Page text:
If I were looking into it (some surveyors investigate and opine on title ownership - I do precisely that for the State of CA, primarily working with water boundaries), I would want to have copies of the following documentation:
1. Your deed and those of the other lots affected by this stream within your subdivision.
2. The subdivision map.
3. Other survey maps of nearby properties, particularly those affected by the stream.
4. The legislation by which the stream was declared non-navigable.
5. The deed of the parcel that was divided in 1900 (parent parcel of your subdivision), including the latest such and first such deed if they are not the same document.
6. The deed of the parcel that the parent parcel of the subdivision came from, and so on possibly back to the original grant from the government (patent).
7. The statute or statutes which codify the presumptions of riparian (water) boundaries.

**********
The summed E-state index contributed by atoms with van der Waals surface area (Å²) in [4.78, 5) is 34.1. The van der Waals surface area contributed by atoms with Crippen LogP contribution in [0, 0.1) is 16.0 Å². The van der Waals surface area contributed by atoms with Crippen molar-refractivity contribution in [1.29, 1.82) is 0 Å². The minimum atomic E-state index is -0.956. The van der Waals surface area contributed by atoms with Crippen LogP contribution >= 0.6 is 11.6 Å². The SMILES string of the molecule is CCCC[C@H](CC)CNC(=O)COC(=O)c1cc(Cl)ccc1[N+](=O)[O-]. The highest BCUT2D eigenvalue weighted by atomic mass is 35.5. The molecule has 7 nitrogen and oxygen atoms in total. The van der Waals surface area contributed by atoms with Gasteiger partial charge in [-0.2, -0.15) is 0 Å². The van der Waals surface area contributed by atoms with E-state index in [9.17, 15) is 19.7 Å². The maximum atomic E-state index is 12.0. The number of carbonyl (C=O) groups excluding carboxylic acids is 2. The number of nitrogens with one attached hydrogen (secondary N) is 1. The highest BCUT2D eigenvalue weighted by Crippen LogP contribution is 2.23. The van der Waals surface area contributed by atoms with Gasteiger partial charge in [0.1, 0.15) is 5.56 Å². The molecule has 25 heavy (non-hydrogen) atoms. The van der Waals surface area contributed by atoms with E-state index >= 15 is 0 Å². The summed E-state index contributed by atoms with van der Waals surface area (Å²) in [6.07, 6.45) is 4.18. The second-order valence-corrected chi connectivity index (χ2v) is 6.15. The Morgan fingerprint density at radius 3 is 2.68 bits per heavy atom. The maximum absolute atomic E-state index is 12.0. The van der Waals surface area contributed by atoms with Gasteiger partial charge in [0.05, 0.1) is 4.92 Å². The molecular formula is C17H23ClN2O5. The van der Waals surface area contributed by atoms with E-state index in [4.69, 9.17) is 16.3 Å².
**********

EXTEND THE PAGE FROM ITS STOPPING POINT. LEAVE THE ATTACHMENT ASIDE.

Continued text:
8. State Supreme and Appellate Court rulings regarding boundaries along non-navigable streams and particularly apportionment of the beds of those streams among the upland owners.
In other words, a big stack of stuff.
Start with an attorney competent in this area of law. It shouldn't have to take actual legal action to clear up, but probably a letter from the attorney reciting some law and doctrine basic to the situation along with a demand that the City provide their basis for their obstruction (if they have no basis, they are flirting with slander of title).
Good luck. Unfortunately, this is likely to cost you some to clear up, but hopefully not nearly as much as the city's opinion might imply.
I'm a surveyor, not your surveyor & not an attorney.
Advice is general survey, not legal. Hire a local professional for specific advice.